Life cycle CO2 vehicle emissions and the implications for road traffic

In the medium to long term, energy system transformation will require a massive reduction in greenhouse gas emissions in all energy-consuming sectors - including road transport.

This has sparked a fierce energy policy debate regarding the choice of technology for vehicles in the future. One important question in this debate is whether all vehicles should be replaced with battery electric vehicles in the future. 

UNITI asked Frontier to investigate the carbon footprint of automotive drive systems over the duration of the vehicle lifecycle.

The analysis is based on a transparent and externally usable calculation tool which measures CO2 emissions of the drive systems "from cradle to grave"- i.e. from the manufacture of the vehicles, throughout their usage up until the vehicles are disposed of or recycled. The focus of the analysis is on drive systems for private transport and light commercial vehicles for current and future use.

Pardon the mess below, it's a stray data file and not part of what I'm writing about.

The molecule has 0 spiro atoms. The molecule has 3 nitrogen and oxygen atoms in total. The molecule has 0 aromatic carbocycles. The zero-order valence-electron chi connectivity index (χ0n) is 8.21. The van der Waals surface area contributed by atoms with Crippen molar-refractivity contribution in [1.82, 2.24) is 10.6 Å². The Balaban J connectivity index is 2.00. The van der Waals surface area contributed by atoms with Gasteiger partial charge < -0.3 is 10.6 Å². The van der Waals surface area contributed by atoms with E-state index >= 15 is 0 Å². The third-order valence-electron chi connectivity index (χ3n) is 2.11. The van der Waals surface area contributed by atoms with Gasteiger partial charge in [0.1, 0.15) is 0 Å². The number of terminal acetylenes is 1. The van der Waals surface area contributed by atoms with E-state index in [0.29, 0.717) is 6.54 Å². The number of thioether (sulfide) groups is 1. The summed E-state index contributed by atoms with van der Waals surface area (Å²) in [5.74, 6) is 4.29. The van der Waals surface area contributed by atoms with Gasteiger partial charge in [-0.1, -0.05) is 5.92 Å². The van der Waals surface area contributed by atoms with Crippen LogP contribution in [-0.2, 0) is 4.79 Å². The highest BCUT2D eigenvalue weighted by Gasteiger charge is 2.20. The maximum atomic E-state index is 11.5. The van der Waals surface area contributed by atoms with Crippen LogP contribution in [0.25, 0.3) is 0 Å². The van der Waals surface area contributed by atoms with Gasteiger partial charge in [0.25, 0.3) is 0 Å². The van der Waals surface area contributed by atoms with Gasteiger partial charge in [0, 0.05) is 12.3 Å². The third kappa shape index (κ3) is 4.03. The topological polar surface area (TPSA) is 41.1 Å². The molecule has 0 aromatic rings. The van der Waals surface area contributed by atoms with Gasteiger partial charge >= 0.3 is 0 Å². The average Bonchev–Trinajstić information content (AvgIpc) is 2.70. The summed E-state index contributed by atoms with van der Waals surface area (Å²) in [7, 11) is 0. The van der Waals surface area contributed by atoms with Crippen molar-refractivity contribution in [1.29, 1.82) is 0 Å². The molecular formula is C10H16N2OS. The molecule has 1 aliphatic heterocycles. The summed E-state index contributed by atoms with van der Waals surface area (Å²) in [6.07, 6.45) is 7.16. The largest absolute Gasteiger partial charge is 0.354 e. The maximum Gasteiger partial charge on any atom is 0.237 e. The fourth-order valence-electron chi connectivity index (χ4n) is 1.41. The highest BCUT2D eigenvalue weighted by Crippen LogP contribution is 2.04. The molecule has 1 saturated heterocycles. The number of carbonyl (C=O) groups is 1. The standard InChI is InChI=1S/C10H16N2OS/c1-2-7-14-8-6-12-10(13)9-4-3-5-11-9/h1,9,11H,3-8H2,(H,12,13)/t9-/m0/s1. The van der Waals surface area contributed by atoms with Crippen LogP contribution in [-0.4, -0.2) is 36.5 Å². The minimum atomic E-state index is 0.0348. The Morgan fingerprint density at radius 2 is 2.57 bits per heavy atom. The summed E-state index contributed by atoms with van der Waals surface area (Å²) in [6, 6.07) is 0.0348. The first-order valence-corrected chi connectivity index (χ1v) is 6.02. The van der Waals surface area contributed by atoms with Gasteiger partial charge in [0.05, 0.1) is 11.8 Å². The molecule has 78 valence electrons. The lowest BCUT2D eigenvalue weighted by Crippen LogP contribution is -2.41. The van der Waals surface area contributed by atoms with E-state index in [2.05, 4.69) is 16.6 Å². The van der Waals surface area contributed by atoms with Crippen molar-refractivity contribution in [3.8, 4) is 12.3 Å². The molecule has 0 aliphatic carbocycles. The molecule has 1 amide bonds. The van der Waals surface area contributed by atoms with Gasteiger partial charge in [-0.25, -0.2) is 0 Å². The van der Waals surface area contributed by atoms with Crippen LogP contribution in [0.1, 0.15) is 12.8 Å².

Our results show that the specific use case determines which technology alternative is most advantageous, in terms of greenhouse gas emissions. Combustion engines and battery electric vehicles have specific advantages and disadvantages along their life cycle steps. The respective CO2 emissions are dependent on a number of factors.

Looking to the future, both technology options can operate in an increasingly climate-friendly manner. In the case of battery electric vehicles, the increasing proportion of renewable energies in the electricity mix is important. For  combustion engines, the increasing use of green e-fuels in the fuel mix will help this type of engine become more climate-friendly.

The  calculation tool mentioned above, enables us to test the various different use cases and see the resulting CO2 emission balance of the vehicles. Read more about our full analysis here and click here to discover more about the tool.